Let’s say you’re ready to move on from taking all your pictures on your phone and step up to owning a digital camera. In the studio, and on vacation, you want to be ready to take a professional looking shot. Starting with a camera and adding on the right lenses, lights, and other accessories will turn your camera into a versatile rig capable of shooting anywhere you want.
With a little guidance, you should be able to assemble the necessary gear for all purpose photography without breaking the bank. Here is a short list of what you need for a DSLR camera in most situations.
1. Basic DSLR
There’s a lot of bells and whistles on modern DSLRs, but entry level and prosumer models make it easy to start. Beginning in auto mode will handle most shots, but taking the training wheels off and experimenting is the first step to learning correct lighting and focus.
With time, you’ll experiment with things like “aperture” and “ISO” to tweak the look and exposure of your shots, and nearly every model today has the tools to transition to manual mode at your own pace. You can find a year old model with most of the common features present such as the Nikon D5300 or the Canon Rebel T5. The Rebel T5 starts at only $399 on Amazon, while the Nikon D5300 will cost you $599.
Most camera bodies come with a 18-55mm zoom lens, but for more specialized purposes, a fixed lens and bigger zoom are must haves. The 35mm or 50mm is perfect for portrait work or “bokeh”-the fancy term for those timeless blurry background photos. A 55-200mm for greater zoom effects intending to capture far subjects. As with most parts, be sure a lens is the proper format and fit for the camera you bought, or certain features like auto focus won’t work, or worse-it may not fit.
As with many things, going either Nikon or Canon is safe here. The 50mm will run you around $215, while a 55-200mm lens will run around $350.
Image stabilization has come along way, but nothing beats having a sturdy tripod for group photos or long exposures. Most DSLRs have a universal screw mount on the bottom for tripods. Make sure to by a steady enough setup, with enough weight and support for your camera. Combine with a wireless remote and you’ll never have to run for the timer again.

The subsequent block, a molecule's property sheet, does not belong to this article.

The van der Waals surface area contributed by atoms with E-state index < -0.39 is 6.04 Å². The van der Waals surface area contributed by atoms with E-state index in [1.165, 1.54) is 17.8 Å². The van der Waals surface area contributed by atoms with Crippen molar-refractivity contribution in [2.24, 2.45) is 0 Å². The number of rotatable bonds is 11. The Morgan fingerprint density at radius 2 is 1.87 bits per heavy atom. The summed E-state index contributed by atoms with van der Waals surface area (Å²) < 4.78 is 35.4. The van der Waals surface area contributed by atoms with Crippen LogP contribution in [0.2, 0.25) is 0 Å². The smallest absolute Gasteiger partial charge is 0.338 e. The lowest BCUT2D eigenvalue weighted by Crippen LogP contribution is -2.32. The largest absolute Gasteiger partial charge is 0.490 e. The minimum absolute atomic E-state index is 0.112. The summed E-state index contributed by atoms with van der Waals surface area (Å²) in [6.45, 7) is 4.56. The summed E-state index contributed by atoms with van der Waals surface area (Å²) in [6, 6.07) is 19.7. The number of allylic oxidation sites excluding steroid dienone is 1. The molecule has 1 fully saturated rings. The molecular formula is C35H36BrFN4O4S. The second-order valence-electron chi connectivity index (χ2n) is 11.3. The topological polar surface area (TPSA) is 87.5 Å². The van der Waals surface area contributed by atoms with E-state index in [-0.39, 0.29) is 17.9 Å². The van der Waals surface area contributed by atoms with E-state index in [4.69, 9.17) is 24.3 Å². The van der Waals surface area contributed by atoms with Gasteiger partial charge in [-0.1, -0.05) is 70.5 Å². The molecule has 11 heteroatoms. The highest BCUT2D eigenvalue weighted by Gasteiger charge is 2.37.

A good place to start is the Ravelli Tripod, which can be picked up on Amazon for $14.99.
For longer trips and extended shooting, at least one extra battery should be in tow. Always make sure the battery you buy is compatible, as different models have different batteries. A portable charger and a back up battery can be life savers during vacations and other long uses.
A Canon or Nikon battery will cost you around $50.
5. Onboard Flash
The tops of most DSLR cameras have an accessory slot that can accommodate extra gadgets like remote controls and flashes. While the built in flash in most digital cameras is fine for a little extra lighting in dark situations, an overhead flash can help with both darker shots and fast paced subjects like action sports. While a little bulkier, a camera equipped with a flash will be ready for anything from prom photos to skate sessions.
We’d recommend the Neewer VK750 Flash, which will run you around $50.
6. Carriage and other accessories
You want to make sure your camera and lenses gets transported safely to and from shoots. A two lens and body bag will suffice for most cases, but once your collection begins to grow, a hard case with foam inserts may be necessary. For travel and other lighter situations, a basic hip holster bag will be easier to tote.
A good place to start is this Tamrac Bag, which will cost you around $20 on Amazon.